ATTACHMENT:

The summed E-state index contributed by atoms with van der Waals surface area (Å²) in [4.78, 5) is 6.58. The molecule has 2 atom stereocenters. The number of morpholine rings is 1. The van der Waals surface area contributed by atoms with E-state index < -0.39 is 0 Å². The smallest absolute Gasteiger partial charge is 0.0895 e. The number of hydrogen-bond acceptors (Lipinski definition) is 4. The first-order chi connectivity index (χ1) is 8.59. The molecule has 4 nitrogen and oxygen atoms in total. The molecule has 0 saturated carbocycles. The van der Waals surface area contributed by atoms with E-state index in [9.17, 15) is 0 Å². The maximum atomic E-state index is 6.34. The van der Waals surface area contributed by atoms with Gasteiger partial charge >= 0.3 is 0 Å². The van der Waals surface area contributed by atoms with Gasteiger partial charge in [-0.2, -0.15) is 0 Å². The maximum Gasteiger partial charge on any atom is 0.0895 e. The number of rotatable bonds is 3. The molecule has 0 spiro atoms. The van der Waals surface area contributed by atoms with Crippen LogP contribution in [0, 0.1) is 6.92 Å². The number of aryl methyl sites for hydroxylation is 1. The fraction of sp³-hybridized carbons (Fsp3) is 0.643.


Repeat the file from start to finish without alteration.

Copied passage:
The summed E-state index contributed by atoms with van der Waals surface area (Å²) in [4.78, 5) is 6.58. The molecule has 2 atom stereocenters. The number of morpholine rings is 1. The van der Waals surface area contributed by atoms with E-state index < -0.39 is 0 Å². The smallest absolute Gasteiger partial charge is 0.0895 e. The number of hydrogen-bond acceptors (Lipinski definition) is 4. The first-order chi connectivity index (χ1) is 8.59. The molecule has 4 nitrogen and oxygen atoms in total. The molecule has 0 saturated carbocycles. The van der Waals surface area contributed by atoms with E-state index in [9.17, 15) is 0 Å². The maximum atomic E-state index is 6.34. The van der Waals surface area contributed by atoms with Gasteiger partial charge >= 0.3 is 0 Å². The van der Waals surface area contributed by atoms with Gasteiger partial charge in [-0.2, -0.15) is 0 Å². The maximum Gasteiger partial charge on any atom is 0.0895 e. The number of rotatable bonds is 3. The molecule has 0 spiro atoms. The van der Waals surface area contributed by atoms with Crippen LogP contribution in [0, 0.1) is 6.92 Å². The number of aryl methyl sites for hydroxylation is 1. The fraction of sp³-hybridized carbons (Fsp3) is 0.643.